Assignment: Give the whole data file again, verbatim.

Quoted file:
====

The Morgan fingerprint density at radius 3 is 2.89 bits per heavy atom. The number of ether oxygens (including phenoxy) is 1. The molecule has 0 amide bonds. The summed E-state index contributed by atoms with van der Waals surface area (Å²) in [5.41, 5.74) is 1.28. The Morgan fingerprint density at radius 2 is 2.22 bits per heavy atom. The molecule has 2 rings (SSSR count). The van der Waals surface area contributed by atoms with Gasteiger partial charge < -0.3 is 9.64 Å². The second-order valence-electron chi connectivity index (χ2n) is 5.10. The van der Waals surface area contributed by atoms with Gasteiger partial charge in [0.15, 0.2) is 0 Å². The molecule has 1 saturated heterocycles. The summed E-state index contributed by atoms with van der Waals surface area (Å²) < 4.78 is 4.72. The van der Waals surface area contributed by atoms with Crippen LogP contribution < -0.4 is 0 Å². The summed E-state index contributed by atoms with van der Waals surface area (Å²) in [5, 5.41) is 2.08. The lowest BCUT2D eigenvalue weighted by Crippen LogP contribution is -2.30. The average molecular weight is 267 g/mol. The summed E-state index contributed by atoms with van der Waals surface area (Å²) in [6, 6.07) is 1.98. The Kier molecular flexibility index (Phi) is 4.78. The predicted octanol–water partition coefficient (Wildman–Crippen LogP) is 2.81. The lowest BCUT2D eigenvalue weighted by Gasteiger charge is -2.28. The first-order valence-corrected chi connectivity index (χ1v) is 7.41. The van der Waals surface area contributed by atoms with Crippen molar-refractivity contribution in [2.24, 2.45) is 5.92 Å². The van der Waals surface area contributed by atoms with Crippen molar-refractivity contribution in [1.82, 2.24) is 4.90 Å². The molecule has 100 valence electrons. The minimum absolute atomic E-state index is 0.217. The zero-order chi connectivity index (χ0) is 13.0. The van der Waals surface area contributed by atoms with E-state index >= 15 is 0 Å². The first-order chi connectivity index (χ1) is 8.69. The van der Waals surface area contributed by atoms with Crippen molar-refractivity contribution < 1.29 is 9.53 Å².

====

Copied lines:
The Morgan fingerprint density at radius 3 is 2.89 bits per heavy atom. The number of ether oxygens (including phenoxy) is 1. The molecule has 0 amide bonds. The summed E-state index contributed by atoms with van der Waals surface area (Å²) in [5.41, 5.74) is 1.28. The Morgan fingerprint density at radius 2 is 2.22 bits per heavy atom. The molecule has 2 rings (SSSR count). The van der Waals surface area contributed by atoms with Gasteiger partial charge < -0.3 is 9.64 Å². The second-order valence-electron chi connectivity index (χ2n) is 5.10. The van der Waals surface area contributed by atoms with Gasteiger partial charge in [0.15, 0.2) is 0 Å². The molecule has 1 saturated heterocycles. The summed E-state index contributed by atoms with van der Waals surface area (Å²) < 4.78 is 4.72. The van der Waals surface area contributed by atoms with Crippen LogP contribution < -0.4 is 0 Å². The summed E-state index contributed by atoms with van der Waals surface area (Å²) in [5, 5.41) is 2.08. The lowest BCUT2D eigenvalue weighted by Crippen LogP contribution is -2.30. The average molecular weight is 267 g/mol. The summed E-state index contributed by atoms with van der Waals surface area (Å²) in [6, 6.07) is 1.98. The Kier molecular flexibility index (Phi) is 4.78. The predicted octanol–water partition coefficient (Wildman–Crippen LogP) is 2.81. The lowest BCUT2D eigenvalue weighted by Gasteiger charge is -2.28. The first-order valence-corrected chi connectivity index (χ1v) is 7.41. The van der Waals surface area contributed by atoms with Crippen molar-refractivity contribution in [2.24, 2.45) is 5.92 Å². The van der Waals surface area contributed by atoms with Crippen molar-refractivity contribution in [1.82, 2.24) is 4.90 Å². The molecule has 100 valence electrons. The minimum absolute atomic E-state index is 0.217. The zero-order chi connectivity index (χ0) is 13.0. The van der Waals surface area contributed by atoms with E-state index >= 15 is 0 Å². The first-order chi connectivity index (χ1) is 8.69. The van der Waals surface area contributed by atoms with Crippen molar-refractivity contribution < 1.29 is 9.53 Å².